Congress will likely be at least two votes closer to ending federal marijuana prohibition if a pair of Republicans win their U.S. House races in November.
Respecting the right of states to set their own marijuana laws without federal interference is “a wonderful example of an area in which I think we can work across the aisle and we can see a reemergence of the Ninth and Tenth Amendments,” Tom Garrett, the Republican nominee for Virginia’s 5th Congressional district seat, said in a debate on Wednesday night. “That’s something that on day one we will go to Washington and fight for. It simply makes sense.”
The candidate was answering a question about issues on which he’d be willing to buck his party’s leadership and collaborate on with Democrats. “I think we can find common sense and agreement on both sides of the aisle,” he said.
Garrett, currently a Virginia state senator, is running against Democrat Jane Dittmar to replace retiring Congressman Robert Hurt (R).
Since taking office in 2011, Hurt has consistently voted against floor amendments to prevent the federal government from impeding implementation of state medical cannabis programs. Last year he also voted against a measure to stop the feds from interfering with all state marijuana laws, including those that allow recreational use and sales.
The medical marijuana measure earned enough bipartisan support to be enacted for the past two fiscal years, but the broader measure failed last June by a vote of 206 – 222, meaning that if just nine no votes were flipped to yes, the amendment would pass.
“While I’m not advocating for legalization, I’m advocating for the return to the state’s role as it relates to determining the appropriate marijuana policy,” Garrett, a former prosecutor, said in the debate.
— Virginia GOP (RPV) (@VA_GOP) September 28, 2016
The remarks indicate that Garrett would likely vote for the marijuana amendments when they come up in the House in 2017. And he’s not the first Republican Congressional candidate running this year to replace a retiring marijuana law reform opponent to make comments hinting that legalization advocates could soon flip opposition seats to supportive ones.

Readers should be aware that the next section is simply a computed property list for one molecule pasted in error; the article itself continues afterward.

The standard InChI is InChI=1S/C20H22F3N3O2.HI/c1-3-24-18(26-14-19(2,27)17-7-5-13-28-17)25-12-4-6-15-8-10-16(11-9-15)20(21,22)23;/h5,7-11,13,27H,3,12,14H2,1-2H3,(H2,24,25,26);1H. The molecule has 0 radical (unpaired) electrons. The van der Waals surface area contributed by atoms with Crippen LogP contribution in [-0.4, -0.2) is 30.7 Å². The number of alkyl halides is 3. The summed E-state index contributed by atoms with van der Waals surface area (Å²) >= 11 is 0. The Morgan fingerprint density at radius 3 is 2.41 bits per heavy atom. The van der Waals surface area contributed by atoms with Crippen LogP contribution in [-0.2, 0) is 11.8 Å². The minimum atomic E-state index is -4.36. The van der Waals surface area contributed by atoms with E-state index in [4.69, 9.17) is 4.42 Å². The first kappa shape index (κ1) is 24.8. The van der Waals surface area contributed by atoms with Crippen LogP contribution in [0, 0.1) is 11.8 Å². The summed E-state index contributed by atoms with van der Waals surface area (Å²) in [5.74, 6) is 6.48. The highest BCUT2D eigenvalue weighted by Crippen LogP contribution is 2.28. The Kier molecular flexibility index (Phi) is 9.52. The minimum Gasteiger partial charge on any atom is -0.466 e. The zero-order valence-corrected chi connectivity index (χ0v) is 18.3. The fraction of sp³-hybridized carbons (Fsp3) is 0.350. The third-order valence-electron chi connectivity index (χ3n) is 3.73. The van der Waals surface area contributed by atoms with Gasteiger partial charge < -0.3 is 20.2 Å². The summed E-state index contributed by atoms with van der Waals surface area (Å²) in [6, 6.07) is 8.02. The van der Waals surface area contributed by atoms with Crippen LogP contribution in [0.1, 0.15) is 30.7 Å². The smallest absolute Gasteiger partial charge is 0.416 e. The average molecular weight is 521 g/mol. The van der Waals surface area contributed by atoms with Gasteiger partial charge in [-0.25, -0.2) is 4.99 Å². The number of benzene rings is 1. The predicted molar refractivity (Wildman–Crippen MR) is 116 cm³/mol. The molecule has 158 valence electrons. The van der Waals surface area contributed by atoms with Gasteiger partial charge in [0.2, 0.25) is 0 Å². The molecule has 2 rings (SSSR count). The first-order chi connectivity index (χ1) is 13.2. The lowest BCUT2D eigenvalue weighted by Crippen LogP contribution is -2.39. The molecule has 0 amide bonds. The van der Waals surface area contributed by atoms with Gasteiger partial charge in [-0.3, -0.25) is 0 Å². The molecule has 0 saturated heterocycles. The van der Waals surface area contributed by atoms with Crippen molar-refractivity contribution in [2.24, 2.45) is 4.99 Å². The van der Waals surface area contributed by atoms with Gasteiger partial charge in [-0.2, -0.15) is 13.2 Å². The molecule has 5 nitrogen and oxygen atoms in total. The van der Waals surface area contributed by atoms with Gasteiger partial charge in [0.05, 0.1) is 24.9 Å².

Jason Lewis, the Republican nominee in Minnesota’s 2nd Congressional district, is a longtime talk radio host who has strongly criticized the war on drugs.
“For the record, I happen to agree with the critics on the futility of most ‘crimes’ between two consenting adults; enforcement seldom works (see prohibition and the war on drugs) and ends up creating more problems than it solves,” he wrote in his 2011 book.
John Kline, the retiring Republican congressman who currently holds the Minnesota seat, voted eight times against the amendments to restrict the federal government’s ability to interfere with state medical cannabis laws. He also voted last year against the broader amendment to protect all state marijuana laws.
Replacing Kline and Hurt with Lewis and Garrett would likely bring legalization advocates two steps closer to passing the amendment to protect state marijuana legalization laws from federal interference.
(The marijuana positions of Dittmar and of Lewis opponent Angie Craig are unknown, so it is possible that cannabis law reform advocates could pick up support in the House regardless of the outcome of the two November contests.)
In the Wednesday debate, Garrett also criticized the federal government’s current classification of marijuana under Schedule I of the Controlled Substances Act, a designation that is supposed to be reserved for drugs with no medical value.
Referring to a Virginia law he helped pass as a state senator which allows people suffering from severe seizure disorders to use low-THC/high-CBD cannabis extracts, Garrett called medical marijuana “probably the best solution there is, and we had to fight against pharmacists in Virginia who were afraid to dispense the drug because it was federally illegal.”
As a state lawmaker he also sponsored legislation to prevent people from losing drivers licenses for marijuana possession offenses. But last year he voted against a bill to decriminalize marijuana possession.
Photo Courtesy of Allie Beckett.